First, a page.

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Rodgers leads Packers to big showdown

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GREEN BAY, Wis. — Aaron Rodgers went over the top as a way of saying “thanks” to some of the teammates who mean a great deal to him.

The Green Bay Packers’ locker room at Lambeau Field resembled an electronics showroom Wednesday. Boxes containing big-screen TVs measuring 55 inches sat in the locker stalls of the team’s offensive linemen and also Rodgers’ understudies at quarterback, Matt Flynn and Scott Tolzien.

“Aaron Claus,” a grateful left tackle David Bakhtiari uttered.

“That’s just his characteristic, a characteristic of who he is,” astonished rookie center Corey Linsley said. “It’s not that I expected that by any means, but when he does something like that, it’s like, ‘That’s Aaron. That’s who he is.'”

While Rodgers’ effusive giving ahead of Christmas struck an overjoyed chord among recipients, Green Bay will be counting on its leader to be in a greedy mood after the holiday.

The Packers’ home matchup with the Detroit Lions on Sunday isn’t an ordinary regular-season finale. At stake in the game is the NFC North title.

“There’s a lot on the line,” Rodgers said matter-of-factly. “It’s an opportunity to win our fourth straight division title, which would be pretty sweet. We get a chance for a bye (in the playoffs), which would be great to get some rest for all of us. A home playoff game is the most important thing — that’s what we play for every year — especially the way we’ve been playing at home.”

If the Packers are unable to maintain their unblemished record (7-0) at Lambeau this season, they face the unenviable task going into the playoffs right away next week.

A loss, or even a tie, against Detroit would lock up the first division title for the Lions since 1993. The Lions also are motivated to end a staggering 23-game losing streak to the Packers in Wisconsin — Detroit’s last road win against Green Bay was Dec. 15, 1991, at Lambeau.

Both teams come in with an 11-4 record, and the Packers must win Sunday to reign again in the NFC North. Green Bay lost 19-7 to the Lions in a miserable performance by the Rodgers-led offense at Detroit’s Ford Field on Sept. 21.

Receiver Randall Cobb called the 223 total yards for Green Bay, which remains a season low, “an embarrassment.”

The Packers must make amends in the rematch to avoid dropping to the No. 6 seed in the NFC and having to play every game in the postseason on the road. Rodgers knows engineering a favorable turnaround won’t be easy against the Lions’ second-ranked defense, which dares opponents to run the football.

“People have been trying to throw it on them … averaging close to 40 attempts passing the ball per game and in the mid-20s running it,” Rodgers said. “It’s tough to move the ball on this team because they’re so stout up front. You just know it’s going to be a game where you have to be very efficient throwing the ball and you have to look for those opportunities for extended plays in the run game and the pass game.”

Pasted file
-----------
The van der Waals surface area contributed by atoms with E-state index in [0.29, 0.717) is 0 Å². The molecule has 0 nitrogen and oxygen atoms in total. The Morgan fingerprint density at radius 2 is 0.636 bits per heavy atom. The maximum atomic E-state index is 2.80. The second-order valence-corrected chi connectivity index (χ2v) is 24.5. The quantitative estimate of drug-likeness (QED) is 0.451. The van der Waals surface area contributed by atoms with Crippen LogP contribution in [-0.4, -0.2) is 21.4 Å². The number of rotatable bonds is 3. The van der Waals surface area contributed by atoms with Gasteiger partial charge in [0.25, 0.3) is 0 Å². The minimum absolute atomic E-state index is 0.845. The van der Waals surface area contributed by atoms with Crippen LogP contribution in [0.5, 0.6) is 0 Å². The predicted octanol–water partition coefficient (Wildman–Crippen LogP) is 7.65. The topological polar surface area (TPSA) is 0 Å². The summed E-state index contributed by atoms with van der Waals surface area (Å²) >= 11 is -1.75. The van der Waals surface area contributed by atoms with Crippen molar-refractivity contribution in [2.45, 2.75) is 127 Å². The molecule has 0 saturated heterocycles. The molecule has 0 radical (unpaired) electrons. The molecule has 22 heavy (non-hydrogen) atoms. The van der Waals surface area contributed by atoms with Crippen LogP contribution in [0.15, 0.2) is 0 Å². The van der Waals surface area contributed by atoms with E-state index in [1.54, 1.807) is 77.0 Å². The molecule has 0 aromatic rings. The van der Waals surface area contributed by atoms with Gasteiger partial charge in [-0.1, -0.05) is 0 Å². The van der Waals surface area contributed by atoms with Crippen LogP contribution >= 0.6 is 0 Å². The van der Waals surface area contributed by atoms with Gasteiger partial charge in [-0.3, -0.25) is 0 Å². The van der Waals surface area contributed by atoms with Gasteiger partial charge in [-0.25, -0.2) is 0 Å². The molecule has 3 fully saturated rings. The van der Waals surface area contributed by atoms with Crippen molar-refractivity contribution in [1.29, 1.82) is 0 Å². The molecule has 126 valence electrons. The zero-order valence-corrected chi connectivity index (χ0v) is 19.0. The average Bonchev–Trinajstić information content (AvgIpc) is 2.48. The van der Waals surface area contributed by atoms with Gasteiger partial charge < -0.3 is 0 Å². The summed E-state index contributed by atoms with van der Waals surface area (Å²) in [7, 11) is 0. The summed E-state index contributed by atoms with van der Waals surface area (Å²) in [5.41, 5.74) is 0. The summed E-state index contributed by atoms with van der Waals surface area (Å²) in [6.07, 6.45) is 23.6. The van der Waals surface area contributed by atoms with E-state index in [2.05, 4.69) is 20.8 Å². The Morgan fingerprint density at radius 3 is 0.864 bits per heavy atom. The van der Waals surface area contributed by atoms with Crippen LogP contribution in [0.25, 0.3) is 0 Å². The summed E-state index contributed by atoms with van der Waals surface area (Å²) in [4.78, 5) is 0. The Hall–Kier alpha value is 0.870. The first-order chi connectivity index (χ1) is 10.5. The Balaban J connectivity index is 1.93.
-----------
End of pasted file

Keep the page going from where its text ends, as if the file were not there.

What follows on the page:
The latter has been vital for Green Bay’s sixth-rated and potent offense for most of the season. However, Rodgers’ uncanny ability to break down defenses by extending plays with his mobility outside the pocket was rendered almost nonexistent after he strained his left calf early in Green Bay’s 20-3 win at the Tampa Bay Buccaneers last Sunday.

Rodgers played hurt for most of the game, and he isn’t out of the woods with the injury going into the showdown with the Lions. He practiced in limited fashion Tuesday and Wednesday, hoping the team’s two straight days off the field Thursday (because of Christmas) and Friday will benefit him by the weekend.

“Aaron was playing today,” coach Mike McCarthy said after Wednesday’s practice. “Obviously, he was listed (on the injury report) as limited. He did all of the pre-practice work, no-huddle, and then we had a segment there in practice where he was able to get some rehab done, and then he was back outside for the team stuff. He basically got done what he needed to get done today, and he’s getting better.”

With McCarthy adding that Rodgers did throw the ball around Wednesday, the Packers may need him to do plenty of that Sunday.

The Lions have been Scrooge-like throughout the season with their run defense, giving up an average of only 63.8 rushing yards per game to rank No. 1 in the league.

In the teams’ Week 3 encounter in the Motor City, Detroit limited the Packers to 76 rushing yards. Featured back Eddie Lacy managed only 36 yards on 11 carries, and he had a costly fumble that was returned for a touchdown early in the game.

“First and foremost, you have to stop the run,” said tackle Ndamukong Suh, the rugged anchor of Detroit’s robust defensive line. “Eddie Lacy is a dominant force, and I think when he’s rolling, he’s got their offense moving forward on the ground (and) that’s where you struggle. Then, you have a two-headed sword you have to deal with and then go from there.”

–This is the 169th regular-season meeting between the Packers and Lions. The Packers lead the series, 94-67-7. Thanks to a 19-7 victory at Detroit in Week 3 this season, the Lions have won back-to-back games over Green Bay for the first time since the 1998 and ’99 seasons. Since then, Green Bay has won 24 of 30 meetings with its NFC North rival. The Packers seek to extend their legendary winning streak of 23 games against Detroit in Wisconsin, which includes a 16-12 triumph in a wild-card playoff game in the 1994 season. The Lions’ last road win in the series was 21-17 at Lambeau Field on Dec. 15, 1991.


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